While American efforts are fixated on using money to wean Pakistan away from militants, there is little fresh thinking. One exception is last year's policy review by Patterson, a well-regarded diplomat who left Islamabad earlier this year.

Pakistani paranoia was fed by insecurity towards India and America, she said. The only way to end support for the Taliban – and ultimately root out the group – was to "change the Pakistan government's own perception of its security requirements".

I think we better change our own government's perception of its security requirements. India, as a victim of jihad, is on our side. Pakistan as a sponsor of jihad is not. Simple.

Resolving the 63-year-old Kashmir conflict "would dramatically improve the situation", she said, adding: "We need to reassess Indian involvement in Afghanistan and our own policies towards India, including the growing military relationship through sizeable conventional arms sales, as all of this feeds Pakistani establishment paranoia and pushes them closer to both Afghan and Kashmir-focused terrorist groups while reinforcing doubts about US intentions."

Such a suggestion is politically highly sensitive. New Delhi has fiercely resisted any attempt to link Afghanistan and Kashmir. Indian officials portray an ideological, power-hungry Pakistani army as the problem. Most of Pakistan's woes "can be traced to the capacity and intentions of Pakistan's military", the Indian foreign secretary, Shivshankar Menon, told US special envoy Richard Holbrooke in February 2009. Holbrooke has pointedly avoided mentioning Kashmir.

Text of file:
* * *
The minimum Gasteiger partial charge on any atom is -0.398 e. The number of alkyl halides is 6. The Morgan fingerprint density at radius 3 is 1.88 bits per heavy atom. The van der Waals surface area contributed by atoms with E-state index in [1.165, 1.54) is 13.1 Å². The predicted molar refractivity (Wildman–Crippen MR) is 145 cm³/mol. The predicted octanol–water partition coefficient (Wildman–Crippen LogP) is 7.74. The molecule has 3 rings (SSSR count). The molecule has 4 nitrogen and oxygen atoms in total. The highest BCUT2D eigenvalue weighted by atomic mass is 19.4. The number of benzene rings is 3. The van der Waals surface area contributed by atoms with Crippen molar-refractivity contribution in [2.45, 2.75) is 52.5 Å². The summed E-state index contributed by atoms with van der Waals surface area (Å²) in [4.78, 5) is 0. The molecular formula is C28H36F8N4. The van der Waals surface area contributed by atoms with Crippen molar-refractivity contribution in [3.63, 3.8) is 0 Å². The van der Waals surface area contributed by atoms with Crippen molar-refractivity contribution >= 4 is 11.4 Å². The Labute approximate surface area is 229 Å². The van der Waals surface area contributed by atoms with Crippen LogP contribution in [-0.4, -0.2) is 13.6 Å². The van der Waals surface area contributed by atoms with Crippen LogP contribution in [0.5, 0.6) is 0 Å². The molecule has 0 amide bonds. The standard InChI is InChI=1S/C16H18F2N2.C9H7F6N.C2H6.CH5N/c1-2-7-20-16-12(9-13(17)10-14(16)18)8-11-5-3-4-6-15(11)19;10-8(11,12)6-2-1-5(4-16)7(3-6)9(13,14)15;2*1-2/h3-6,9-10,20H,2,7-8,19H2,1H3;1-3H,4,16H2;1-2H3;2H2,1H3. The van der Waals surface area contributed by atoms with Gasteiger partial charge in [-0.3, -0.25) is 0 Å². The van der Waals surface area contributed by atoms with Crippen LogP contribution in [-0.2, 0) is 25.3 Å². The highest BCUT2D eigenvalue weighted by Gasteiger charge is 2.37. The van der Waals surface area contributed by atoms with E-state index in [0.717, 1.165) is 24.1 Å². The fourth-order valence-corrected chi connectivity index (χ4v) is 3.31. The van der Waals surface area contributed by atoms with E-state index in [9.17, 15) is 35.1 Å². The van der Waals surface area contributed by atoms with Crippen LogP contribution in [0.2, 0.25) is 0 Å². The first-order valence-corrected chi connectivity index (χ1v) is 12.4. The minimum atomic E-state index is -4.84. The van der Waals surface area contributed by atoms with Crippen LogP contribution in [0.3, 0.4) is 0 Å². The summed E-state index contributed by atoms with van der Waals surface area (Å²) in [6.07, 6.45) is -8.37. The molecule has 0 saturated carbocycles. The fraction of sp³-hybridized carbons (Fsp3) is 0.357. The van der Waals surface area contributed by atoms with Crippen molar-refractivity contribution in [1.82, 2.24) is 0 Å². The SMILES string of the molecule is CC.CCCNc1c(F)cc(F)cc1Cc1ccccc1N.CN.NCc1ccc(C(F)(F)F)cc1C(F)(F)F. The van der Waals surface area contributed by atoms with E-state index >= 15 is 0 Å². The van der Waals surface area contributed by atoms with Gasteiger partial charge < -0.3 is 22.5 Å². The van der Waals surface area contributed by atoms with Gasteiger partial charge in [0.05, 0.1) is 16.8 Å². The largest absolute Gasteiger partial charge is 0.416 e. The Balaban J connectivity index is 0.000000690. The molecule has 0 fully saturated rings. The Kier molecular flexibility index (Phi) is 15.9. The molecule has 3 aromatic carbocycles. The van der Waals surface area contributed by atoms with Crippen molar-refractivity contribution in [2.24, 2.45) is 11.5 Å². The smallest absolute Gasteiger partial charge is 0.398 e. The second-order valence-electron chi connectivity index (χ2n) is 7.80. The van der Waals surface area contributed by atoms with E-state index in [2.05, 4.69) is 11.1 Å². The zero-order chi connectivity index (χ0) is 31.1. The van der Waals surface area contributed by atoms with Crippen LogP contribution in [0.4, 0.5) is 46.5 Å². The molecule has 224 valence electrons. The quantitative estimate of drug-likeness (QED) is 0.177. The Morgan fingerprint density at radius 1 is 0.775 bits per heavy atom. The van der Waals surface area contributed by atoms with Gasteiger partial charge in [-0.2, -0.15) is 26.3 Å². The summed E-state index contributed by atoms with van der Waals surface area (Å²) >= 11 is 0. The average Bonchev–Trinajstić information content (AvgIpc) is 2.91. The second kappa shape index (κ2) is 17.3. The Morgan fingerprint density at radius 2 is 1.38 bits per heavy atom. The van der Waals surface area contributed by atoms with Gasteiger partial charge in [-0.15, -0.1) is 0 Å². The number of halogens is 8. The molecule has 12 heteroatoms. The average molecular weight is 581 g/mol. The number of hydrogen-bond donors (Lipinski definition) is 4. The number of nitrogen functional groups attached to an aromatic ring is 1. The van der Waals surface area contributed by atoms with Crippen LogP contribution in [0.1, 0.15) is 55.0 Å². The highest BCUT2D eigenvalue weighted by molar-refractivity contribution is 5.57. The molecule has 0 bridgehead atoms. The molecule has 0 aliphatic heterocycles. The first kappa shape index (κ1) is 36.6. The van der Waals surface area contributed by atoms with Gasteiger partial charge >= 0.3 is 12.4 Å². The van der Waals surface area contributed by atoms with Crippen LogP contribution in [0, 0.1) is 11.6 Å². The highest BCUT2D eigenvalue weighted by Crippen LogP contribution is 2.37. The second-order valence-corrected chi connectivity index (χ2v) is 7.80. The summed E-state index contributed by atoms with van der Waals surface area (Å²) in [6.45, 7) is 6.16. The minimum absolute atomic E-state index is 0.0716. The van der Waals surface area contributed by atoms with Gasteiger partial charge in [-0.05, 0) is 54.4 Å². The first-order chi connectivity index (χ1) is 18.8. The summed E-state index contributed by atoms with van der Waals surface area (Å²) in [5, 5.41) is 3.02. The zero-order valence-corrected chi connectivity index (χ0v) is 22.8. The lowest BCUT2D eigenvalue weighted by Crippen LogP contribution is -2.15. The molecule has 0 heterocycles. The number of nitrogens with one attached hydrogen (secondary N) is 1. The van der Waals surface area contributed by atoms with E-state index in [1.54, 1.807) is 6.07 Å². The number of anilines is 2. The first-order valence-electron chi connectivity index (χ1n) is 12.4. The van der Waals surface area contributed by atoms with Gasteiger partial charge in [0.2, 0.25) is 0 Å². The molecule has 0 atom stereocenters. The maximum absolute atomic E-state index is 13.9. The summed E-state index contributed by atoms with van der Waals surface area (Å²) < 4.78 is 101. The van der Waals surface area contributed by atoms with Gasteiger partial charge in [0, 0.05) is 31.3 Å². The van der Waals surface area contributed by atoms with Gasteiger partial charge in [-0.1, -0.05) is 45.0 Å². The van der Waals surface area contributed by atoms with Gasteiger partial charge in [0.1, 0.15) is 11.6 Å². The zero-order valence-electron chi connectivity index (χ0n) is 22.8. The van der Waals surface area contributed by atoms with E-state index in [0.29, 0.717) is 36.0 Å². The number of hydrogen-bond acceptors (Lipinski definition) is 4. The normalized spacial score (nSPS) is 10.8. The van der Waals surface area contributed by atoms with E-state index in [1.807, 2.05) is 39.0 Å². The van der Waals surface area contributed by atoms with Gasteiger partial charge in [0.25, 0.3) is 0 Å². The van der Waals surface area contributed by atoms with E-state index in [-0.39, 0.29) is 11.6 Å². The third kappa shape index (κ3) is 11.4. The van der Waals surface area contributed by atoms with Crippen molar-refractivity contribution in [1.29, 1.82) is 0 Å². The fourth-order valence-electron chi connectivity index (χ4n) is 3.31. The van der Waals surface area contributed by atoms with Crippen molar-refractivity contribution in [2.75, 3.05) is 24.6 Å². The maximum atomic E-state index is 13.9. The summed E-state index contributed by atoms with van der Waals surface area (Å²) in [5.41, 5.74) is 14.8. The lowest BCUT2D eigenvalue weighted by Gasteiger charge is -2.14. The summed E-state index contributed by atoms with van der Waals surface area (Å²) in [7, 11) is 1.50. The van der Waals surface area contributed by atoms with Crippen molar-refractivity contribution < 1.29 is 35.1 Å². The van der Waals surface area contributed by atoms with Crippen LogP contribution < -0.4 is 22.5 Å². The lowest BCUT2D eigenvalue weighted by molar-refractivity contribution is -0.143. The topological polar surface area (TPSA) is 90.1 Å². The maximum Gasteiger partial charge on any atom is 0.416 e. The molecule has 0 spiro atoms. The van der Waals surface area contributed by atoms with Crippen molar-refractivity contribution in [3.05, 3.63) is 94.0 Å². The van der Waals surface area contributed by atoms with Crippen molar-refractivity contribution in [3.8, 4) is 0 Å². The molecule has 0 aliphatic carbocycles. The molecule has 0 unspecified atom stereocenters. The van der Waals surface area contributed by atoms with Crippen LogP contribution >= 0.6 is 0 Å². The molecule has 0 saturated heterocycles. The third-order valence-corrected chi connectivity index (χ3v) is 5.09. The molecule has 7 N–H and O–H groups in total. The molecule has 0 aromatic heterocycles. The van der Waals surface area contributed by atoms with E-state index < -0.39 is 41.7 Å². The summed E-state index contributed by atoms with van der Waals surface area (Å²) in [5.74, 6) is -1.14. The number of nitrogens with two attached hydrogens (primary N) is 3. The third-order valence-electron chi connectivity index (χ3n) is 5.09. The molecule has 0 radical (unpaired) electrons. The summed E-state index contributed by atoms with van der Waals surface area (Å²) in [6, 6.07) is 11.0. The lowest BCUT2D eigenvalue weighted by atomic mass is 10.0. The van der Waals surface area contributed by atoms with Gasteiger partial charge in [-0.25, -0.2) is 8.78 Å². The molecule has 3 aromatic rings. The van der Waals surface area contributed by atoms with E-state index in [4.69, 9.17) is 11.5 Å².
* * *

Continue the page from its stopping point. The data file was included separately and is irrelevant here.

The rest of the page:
Politicians in Washington are reluctant to antagonise India, an emerging global power. As a presidential candidate in 2008, Barack Obama identified the Kashmir conflict as being key to achieving peace in south Asia, including the war in Afghanistan. But he avoided mentioning it at all in his recent address to the Indian parliament.

Patterson's logic is shared by other western diplomats. Last year the Spanish ambassador to Kabul, Jose Turpin Molina, told his Pakistani counterpart that "It's over. You've won." The Pakistani replied that his country was an ally of Spain, to which Turpin said: "you are an ally to both sides".

The Pakistani "laughed heartily".

And the joke's on ... three guesses.

Tags:
Archive
<January 2022>
SunMonTueWedThuFriSat
2627282930311
2345678
9101112131415
16171819202122
23242526272829
303112345
Monthly
January, 2022
December, 2021
November, 2021
October, 2021